Enon Elementary expansion could cost some residents their homes

Enon Elementary expansion could cost some residents their homes

CHESTERFIELD, VA (WWBT) - Chesterfield officials are asking some residents to sell their homes to make way for the expansion of Enon Elementary.

Some residents around Enon Elementary now must decide whether they want to sell their home. The county sent a few residents a letter asking if they'd be interested in selling their homes all because they may be in the way of updating and expanding the school.

Resident around Enon Elementary got the letter in the mail nearly two-weeks ago. In it, the county said they are interested in buying their homes, leaving many residents wondering what's next.

"That was it. A slap in the face, we can't get many answers, no one seems to know an answer," said longtime resident Lisa Ward. "Basically, they want us to get out."

The county's right of way office sent the letter to homeowners around Enon Elementary on Rivermont Road, Florence Avenue and Mayfair Drive. In it, the county said, "the community" has expressed a desire not to move the aging and decaying school.

"Who's the community you're mentioning here? If I am a part of the community, then why wasn't I wasn't I part of the meetings? We were never notified of any meetings. No one has ever contacted us. This was what we got in the way of notification. Wow!" she said.

"As far as selling the property, my answer is no," said Guy Murdock, who has lived in the area for 10 years. He said the notification came out of nowhere. "I feel hurt. I feel a little bit betrayed," he says.

Community members took their concerns to the Enon Facebook page "Build Our New School," where school board member Carrie Coyner said "no date" had been set, and the county was working hard to keep the school at its current location, which meant purchasing property.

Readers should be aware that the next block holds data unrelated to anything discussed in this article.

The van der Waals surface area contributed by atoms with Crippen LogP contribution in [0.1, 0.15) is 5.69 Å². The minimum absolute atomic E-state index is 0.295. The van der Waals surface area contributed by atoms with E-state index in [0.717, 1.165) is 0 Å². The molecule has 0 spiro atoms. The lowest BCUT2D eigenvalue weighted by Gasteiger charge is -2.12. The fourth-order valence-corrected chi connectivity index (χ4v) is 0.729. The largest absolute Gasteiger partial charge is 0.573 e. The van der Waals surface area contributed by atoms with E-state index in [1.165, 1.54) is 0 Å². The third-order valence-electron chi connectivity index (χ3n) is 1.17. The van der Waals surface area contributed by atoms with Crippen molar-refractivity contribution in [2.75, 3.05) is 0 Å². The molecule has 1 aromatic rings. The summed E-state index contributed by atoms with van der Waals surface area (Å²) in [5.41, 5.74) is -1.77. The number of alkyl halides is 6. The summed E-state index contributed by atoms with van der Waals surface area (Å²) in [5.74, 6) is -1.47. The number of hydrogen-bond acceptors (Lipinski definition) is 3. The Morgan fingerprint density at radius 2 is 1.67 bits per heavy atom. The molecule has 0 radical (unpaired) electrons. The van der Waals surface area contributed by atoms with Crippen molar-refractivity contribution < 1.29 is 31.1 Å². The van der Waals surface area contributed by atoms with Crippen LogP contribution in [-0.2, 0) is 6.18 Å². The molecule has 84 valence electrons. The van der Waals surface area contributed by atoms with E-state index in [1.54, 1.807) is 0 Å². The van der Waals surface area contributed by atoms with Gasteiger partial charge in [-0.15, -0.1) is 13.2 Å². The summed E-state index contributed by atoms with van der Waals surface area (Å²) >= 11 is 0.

Thursday afternoon, the county sent NBC12 an email saying they are trying to determine if building a new school in its current location is possible with a 20-acre suggested guideline. The county will continue to review its options.

However, for Ward and her neighbors, the issue is simple. "We don't want to lose our home. That's all it boils down to," she said.

Residents say they have a lot of questions but haven't gotten many answers.

There's a community meeting next week, where they hope to learn more. The meeting is next Tuesday, March 15 at Thomas Dale High School on the 9th-grade campus from 7 to 8 p.m.

Take a look at the full statement from Assistant County Administrator for Community Development, Bill Dupler:

We have heard from the community their desire for the school to remain at its historic location. As a result, Chesterfield County is in the process of determining if building a brand new replacement school at the current location is possible, while [the] school continues to be held in the existing facility. The comprehensive plan suggests that 20 acres, plus or minus, is ideal for an elementary school. The county will continue to review options for building a new school in the area.

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